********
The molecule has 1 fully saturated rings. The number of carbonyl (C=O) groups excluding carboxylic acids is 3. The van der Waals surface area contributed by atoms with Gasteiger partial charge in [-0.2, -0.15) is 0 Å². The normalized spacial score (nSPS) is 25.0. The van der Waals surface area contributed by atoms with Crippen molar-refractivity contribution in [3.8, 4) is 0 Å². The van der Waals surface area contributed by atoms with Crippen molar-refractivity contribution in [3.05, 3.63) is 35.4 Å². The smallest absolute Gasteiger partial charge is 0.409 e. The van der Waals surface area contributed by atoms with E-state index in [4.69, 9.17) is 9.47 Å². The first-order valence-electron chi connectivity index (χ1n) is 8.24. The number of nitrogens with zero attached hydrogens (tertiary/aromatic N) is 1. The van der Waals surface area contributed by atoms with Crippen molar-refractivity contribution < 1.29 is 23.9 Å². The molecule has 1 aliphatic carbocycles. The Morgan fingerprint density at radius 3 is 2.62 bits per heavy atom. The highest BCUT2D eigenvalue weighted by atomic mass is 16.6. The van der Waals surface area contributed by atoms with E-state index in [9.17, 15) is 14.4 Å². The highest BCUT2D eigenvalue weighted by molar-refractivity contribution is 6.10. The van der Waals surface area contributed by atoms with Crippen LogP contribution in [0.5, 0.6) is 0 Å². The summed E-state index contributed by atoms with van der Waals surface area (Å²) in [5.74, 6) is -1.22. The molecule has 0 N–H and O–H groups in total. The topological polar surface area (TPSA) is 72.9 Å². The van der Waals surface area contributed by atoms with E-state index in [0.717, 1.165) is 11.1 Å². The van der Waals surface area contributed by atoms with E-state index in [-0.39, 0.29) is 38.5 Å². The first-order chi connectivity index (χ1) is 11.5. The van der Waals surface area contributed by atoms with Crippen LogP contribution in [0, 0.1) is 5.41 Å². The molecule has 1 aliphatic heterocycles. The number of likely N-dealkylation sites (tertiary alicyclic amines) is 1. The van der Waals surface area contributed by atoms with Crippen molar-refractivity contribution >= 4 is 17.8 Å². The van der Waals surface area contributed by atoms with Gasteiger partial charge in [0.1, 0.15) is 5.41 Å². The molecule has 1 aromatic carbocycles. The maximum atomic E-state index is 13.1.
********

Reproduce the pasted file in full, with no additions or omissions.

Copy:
The molecule has 1 fully saturated rings. The number of carbonyl (C=O) groups excluding carboxylic acids is 3. The van der Waals surface area contributed by atoms with Gasteiger partial charge in [-0.2, -0.15) is 0 Å². The normalized spacial score (nSPS) is 25.0. The van der Waals surface area contributed by atoms with Crippen molar-refractivity contribution in [3.8, 4) is 0 Å². The van der Waals surface area contributed by atoms with Crippen molar-refractivity contribution in [3.05, 3.63) is 35.4 Å². The smallest absolute Gasteiger partial charge is 0.409 e. The van der Waals surface area contributed by atoms with E-state index in [4.69, 9.17) is 9.47 Å². The first-order valence-electron chi connectivity index (χ1n) is 8.24. The number of nitrogens with zero attached hydrogens (tertiary/aromatic N) is 1. The van der Waals surface area contributed by atoms with Crippen molar-refractivity contribution < 1.29 is 23.9 Å². The molecule has 1 aliphatic carbocycles. The Morgan fingerprint density at radius 3 is 2.62 bits per heavy atom. The highest BCUT2D eigenvalue weighted by atomic mass is 16.6. The van der Waals surface area contributed by atoms with E-state index in [9.17, 15) is 14.4 Å². The highest BCUT2D eigenvalue weighted by molar-refractivity contribution is 6.10. The van der Waals surface area contributed by atoms with Crippen LogP contribution in [0.5, 0.6) is 0 Å². The summed E-state index contributed by atoms with van der Waals surface area (Å²) in [5.74, 6) is -1.22. The molecule has 0 N–H and O–H groups in total. The topological polar surface area (TPSA) is 72.9 Å². The van der Waals surface area contributed by atoms with E-state index in [0.717, 1.165) is 11.1 Å². The van der Waals surface area contributed by atoms with E-state index in [-0.39, 0.29) is 38.5 Å². The first-order chi connectivity index (χ1) is 11.5. The van der Waals surface area contributed by atoms with Crippen LogP contribution in [0, 0.1) is 5.41 Å². The molecule has 1 aliphatic heterocycles. The number of likely N-dealkylation sites (tertiary alicyclic amines) is 1. The van der Waals surface area contributed by atoms with Crippen molar-refractivity contribution >= 4 is 17.8 Å². The van der Waals surface area contributed by atoms with Gasteiger partial charge in [0.1, 0.15) is 5.41 Å². The molecule has 1 aromatic carbocycles. The maximum atomic E-state index is 13.1.